Esslie-Frenia Law June 2023 Leaderboard

EDITORIAL: Time to make choices


THERE’S AN ELECTION next week. But not for everybody. It’s a primary that allows the members of some parties in some places to pick candidates for a handful of offices.

How much do primaries matter? Not much until you get your tax bill. Then, some people get angry. Others shrug. “They’re all no good,” they’ll say, because we’d rather blame anybody but ourselves.

There will also be another vote in early August, when a handful of people who know exactly whom they’re voting for and why, will pick Democratic candidates for state Supreme Court judges. It’s called a judicial convention and it will have a direct impact on Columbia County. More about that below.

Polls for the primaries will be open Tuesday, June 25 from noon to 9 p.m. in the Towns of Chatham, Gallatin, Kinderhook and New Lebanon, and in the City of Hudson. If you’re eligible, you’ll vote to choose candidates to represent your party in the November general election. So in Hudson, for instance, only enrolled Democrats can vote in the primary. They have lots of choices to make, starting with candidates for mayor.

Notices from the Columbia County Board of Elections with all races and candidates’ names appear on Page 9 in this issue. In some cases there is no candidate specified other than “Opportunity to Ballot (write-in).” Have you ever thought you could do a better job than the people in office? Now’s your chance to prove it.

There are also primaries for the so-called “minor parties”–Conservative, Green and Independence–in Chatham, Gallatin, Kinderhook or New Lebanon. Check the notices.

Amazon will not deliver your vote. Not yet, anyway. You have to go do it yourself. If your party is holding a primary in your town this Tuesday, vote like it matters, because it does.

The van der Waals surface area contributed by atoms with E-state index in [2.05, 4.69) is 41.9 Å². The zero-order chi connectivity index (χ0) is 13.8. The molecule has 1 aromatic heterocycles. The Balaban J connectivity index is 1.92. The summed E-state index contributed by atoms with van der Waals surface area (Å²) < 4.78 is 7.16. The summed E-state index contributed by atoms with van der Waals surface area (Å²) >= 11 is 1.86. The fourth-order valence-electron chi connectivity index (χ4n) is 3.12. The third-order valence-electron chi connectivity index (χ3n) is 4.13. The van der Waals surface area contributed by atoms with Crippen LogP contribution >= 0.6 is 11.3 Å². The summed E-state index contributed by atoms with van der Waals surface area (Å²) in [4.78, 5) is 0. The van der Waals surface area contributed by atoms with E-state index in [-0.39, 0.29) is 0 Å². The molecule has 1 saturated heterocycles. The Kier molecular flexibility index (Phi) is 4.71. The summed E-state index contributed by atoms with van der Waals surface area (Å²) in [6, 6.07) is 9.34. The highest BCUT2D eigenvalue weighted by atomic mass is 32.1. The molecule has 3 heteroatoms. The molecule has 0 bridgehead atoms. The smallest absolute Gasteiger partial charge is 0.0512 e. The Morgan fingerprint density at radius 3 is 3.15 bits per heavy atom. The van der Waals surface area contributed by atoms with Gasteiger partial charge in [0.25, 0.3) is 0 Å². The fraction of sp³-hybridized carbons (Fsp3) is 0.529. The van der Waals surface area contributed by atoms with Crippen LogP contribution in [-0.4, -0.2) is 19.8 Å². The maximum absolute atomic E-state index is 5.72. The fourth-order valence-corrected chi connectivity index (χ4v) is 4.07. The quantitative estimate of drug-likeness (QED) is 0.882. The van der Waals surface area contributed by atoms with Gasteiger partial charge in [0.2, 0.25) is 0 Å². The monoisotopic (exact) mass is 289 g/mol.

State Supreme Court judge

VOTERS ELECT State Supreme Court judges but there is no primary. Elected judges conduct civil and sometimes criminal trials. In our 3rd Judicial District, they mostly hear cases in the district’s seven counties: Albany, Columbia, Greene, Rensselaer, Schoharie, Sullivan and Ulster.

No rule specifies where in the district those judges must live, but officials of the Democratic Party had an agreement that Albany, which has the most political clout in the district, should get to pick the most Supreme Court judge candidates. Under that system Columbia County gets to share one judgeship candidate with Greene County.

That seat will be open because state Supreme Court Judge Richard Mott will retire at the end of this year. The chance to run for the position was offered to Columbia County lawyer Cheryl Roberts. Then it was withdrawn in favor of an Albany lawyer, Justin Corcoran.

How this happened is reported in detail by Chris Bragg in a story first published June 13 in the Times Union and reprinted in this issue with permission starting on Page 10.

For all its complexities, this story boils down to a boys’ club unwilling to loosen its grip on power in order to make the judiciary look more like the population that judges are elected to serve.

Ms. Roberts and Mr. Corcoran are both qualified candidates. Attempts to cast doubts on Ms. Roberts’ credentials are absurd, given her experience as a local judge and her stint as corporation counsel for the City of Hudson, among her resume of relevant legal work. Mr. Corcoran’s loss in a 2014 campaign for Supreme Court might be relevant, but that’s really not what’s wrong with the revised Democratic Party judicial ticket in this fall’s election.

There are two other open Supreme Court seats in this judicial district. The political leaders of the counties have already settled on two male candidates, so if Mr. Corcoran is added, Democrats will have an all-male ticket.

That should come as no surprise. Only 3 of the 18 Supreme Court judges in the 3rd District are women.

Hello, Democratic leaders: You offered a qualified woman the chance to run. Then you turned your back on her. What possible justification could you have but the preservation of male privilege even at the expense of advancing equal justice?

The convention that will choose the Democratic candidates for the three state Supreme Court seats from the 3rd District is more than a month away. If party members and others let state political leaders know how they feel about the decision not to nominate Cheryl Roberts, it might change minds and votes. It might also help to remind them that Republicans have selected a woman to run on their judicial ballot.

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